Posts

With all of the hustle and bustle of the holiday season, it as a blessing that our desert gardens need little, if any attention during this month, letting us have more time for all of our numerous holiday activities.

I realize it is hard to believe that in our year-round gardening climate, that not having to do anything in your garden this month, can be a little hard to swallow. To put your minds at ease, I will get a little more specific….

Do Not Prune
(if you’re desperate, you can prune your deciduous trees)
Do Not Fertilize
Do Not Plant

For those of you “Type A” personalities who just have to find something to do in the garden, you can plant annuals or deciduous trees if you desire.  You can even deadhead spent rose blooms.  But, THAT IS ALL that should be done, and again, only if you are desperate to do something.

I have had many people ask me if they can prune their plants now.  The truth is, you can actually do more damage to your plants if you decide to prune them during the cold winter months.  The reason is that pruning stimulates new growth that is very susceptible to cold temperatures and can even lead to the death of your plant.  

Although the frost damaged growth is brown and ugly and it takes all of your willpower to abstain from pruning it, do whatever it takes to keep your hands off!  Go shopping, bake cookies, volunteer, take the kids to visit Santa or any of the other things on your Christmas to-do list.

Believe it or not, the ugly brown frost-damaged growth actually protects the branches and leaves underneath.  Some of the dead looking branches are not dead and will produce new growth in the spring.  Hang in there until early March and then you can prune back the ugly growth. 

If you just can’t stand the frost-damaged “look”, you can work to prevent it by covering your plants on nights when freezing temperatures will occur.  Materials found around your home that are suitable for coverings, include sheets, towels or even newspaper.  These materials will provide protection of a few degrees.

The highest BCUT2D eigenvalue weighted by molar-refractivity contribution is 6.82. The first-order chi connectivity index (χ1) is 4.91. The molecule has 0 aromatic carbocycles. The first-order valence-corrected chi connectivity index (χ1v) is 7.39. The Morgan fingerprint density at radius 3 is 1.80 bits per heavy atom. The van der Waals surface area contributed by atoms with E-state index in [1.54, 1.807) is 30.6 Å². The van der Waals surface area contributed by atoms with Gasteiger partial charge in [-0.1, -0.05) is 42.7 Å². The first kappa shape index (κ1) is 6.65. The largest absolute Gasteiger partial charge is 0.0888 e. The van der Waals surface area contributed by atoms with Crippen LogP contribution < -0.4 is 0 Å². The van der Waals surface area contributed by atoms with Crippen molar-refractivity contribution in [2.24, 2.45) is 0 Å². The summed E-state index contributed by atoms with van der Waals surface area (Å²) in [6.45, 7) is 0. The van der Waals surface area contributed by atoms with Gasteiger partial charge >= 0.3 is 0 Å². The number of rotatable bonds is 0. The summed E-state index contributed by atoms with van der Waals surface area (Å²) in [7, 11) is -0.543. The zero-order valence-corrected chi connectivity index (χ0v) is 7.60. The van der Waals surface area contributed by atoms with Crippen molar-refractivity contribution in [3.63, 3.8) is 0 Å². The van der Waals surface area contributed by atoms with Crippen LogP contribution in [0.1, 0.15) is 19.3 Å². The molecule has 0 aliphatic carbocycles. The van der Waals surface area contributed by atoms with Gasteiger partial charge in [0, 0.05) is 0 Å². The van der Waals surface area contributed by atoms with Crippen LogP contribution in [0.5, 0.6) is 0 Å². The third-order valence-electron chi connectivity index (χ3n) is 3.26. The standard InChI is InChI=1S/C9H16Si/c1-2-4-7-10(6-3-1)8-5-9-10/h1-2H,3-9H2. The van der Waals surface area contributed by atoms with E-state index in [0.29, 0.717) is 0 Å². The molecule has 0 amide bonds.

For more reliable protection, you can use frost cloth (available at your local nursery), which can protect plants from even lower temperatures when used as directed on the packaging.  Be sure to remove the coverings in the daytime to allow the surrounding area to warm up again.

For more information of frost damage, how to manage it and how to prevent it, please visit The University of Arizona’s Frost Protection Publication

In the meantime, kick up your feet, drink more eggnog and relax by the fire.  We will have some work to do next month….planting bare-root roses!

This may come as a shock to some of you….but, it does get cold in the desert.  Tonight’s temperatures are dropping to the low 30’s, which for us desert dwellers is cold.  Below, is a sampling of how winter looks in the desert.

I was surprised when I moved here from Southern California, that is actually got much colder here in the winter.  I live in zone 8b and we do have a few nights a year with the temps in the 20’s, occasionally dipping into the high teens.  Tonight, my neighbors have their frost-sensitive plants covered with either frost cloth or old towels.   I just covered my 3 Lantana shrubs in the front yard with some old sheets.
I have enjoyed the photos of frost covered landscapes that many of you have posted.  My most memorable experiences with frost is of driving through the golf courses where I worked when there was a solid layer of frost on the grass.  Everything was white and looked so beautiful.
I do enjoy the winter months, but I am always ready for the spring and warm weather….